I’ve experienced this sensation before. I feel like my phone is vibrating when it is not. Apparently this is an actual “syndrome.”
Phantom vibration — that phenomenon where you think your phone is vibrating but it’s not — has only been around since the mobile age. And five years ago, when its wider existence became recognized, news organizations, including ours, covered the “syndrome” as a sign of the digital encroachment in our lives. Today, it’s so common that researchers have devoted studies to it.
Nearly 90 percent of college undergrads in a 2012 study said they felt phantom vibrations. The number was just as high for a survey of hospital workers, who reported feeling phantom vibrations between a weekly and monthly basis.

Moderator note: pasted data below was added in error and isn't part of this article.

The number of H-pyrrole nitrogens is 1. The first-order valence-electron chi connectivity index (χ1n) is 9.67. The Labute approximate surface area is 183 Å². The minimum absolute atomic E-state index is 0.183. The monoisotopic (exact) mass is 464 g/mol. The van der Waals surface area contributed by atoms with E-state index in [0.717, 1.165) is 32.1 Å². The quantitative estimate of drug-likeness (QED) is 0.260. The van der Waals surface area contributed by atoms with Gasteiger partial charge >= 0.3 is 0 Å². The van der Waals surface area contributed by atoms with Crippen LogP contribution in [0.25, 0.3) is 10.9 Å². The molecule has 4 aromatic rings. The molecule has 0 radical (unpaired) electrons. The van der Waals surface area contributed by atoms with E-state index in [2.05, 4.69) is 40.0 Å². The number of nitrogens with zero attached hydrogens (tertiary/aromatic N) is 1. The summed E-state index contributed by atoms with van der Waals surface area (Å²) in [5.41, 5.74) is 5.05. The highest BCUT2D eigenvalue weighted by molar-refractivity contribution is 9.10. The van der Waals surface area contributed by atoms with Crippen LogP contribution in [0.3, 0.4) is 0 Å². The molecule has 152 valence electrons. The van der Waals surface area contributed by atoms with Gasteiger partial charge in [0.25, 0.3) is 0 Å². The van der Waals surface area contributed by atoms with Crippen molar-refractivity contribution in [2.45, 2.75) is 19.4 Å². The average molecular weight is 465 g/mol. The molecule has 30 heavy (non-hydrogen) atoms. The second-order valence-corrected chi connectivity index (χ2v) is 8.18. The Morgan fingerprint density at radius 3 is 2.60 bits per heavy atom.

“Something in your brain is being triggered that’s different than what was triggered just a few short years ago,” says Dr. Larry Rosen, a research psychologist who studies how technology affects our minds.
For at least the last four years or so, my phone is always on silent,with no vibrations. The only time my phone makes noise is when someone calls me (this is increasingly rare–it’s usually my parents). I’ve found this helps to create a bit of a barrier between me and the phone. If I’m not looking at my phone, I have no idea if a message has arrived. It’s actually cathartic. I’ve gotten better about phone-etiquette, and now can make it through long stretches at dinner, or elsewhere, without even looking at it. The lack of any audio or vibrate notifications helps immensely.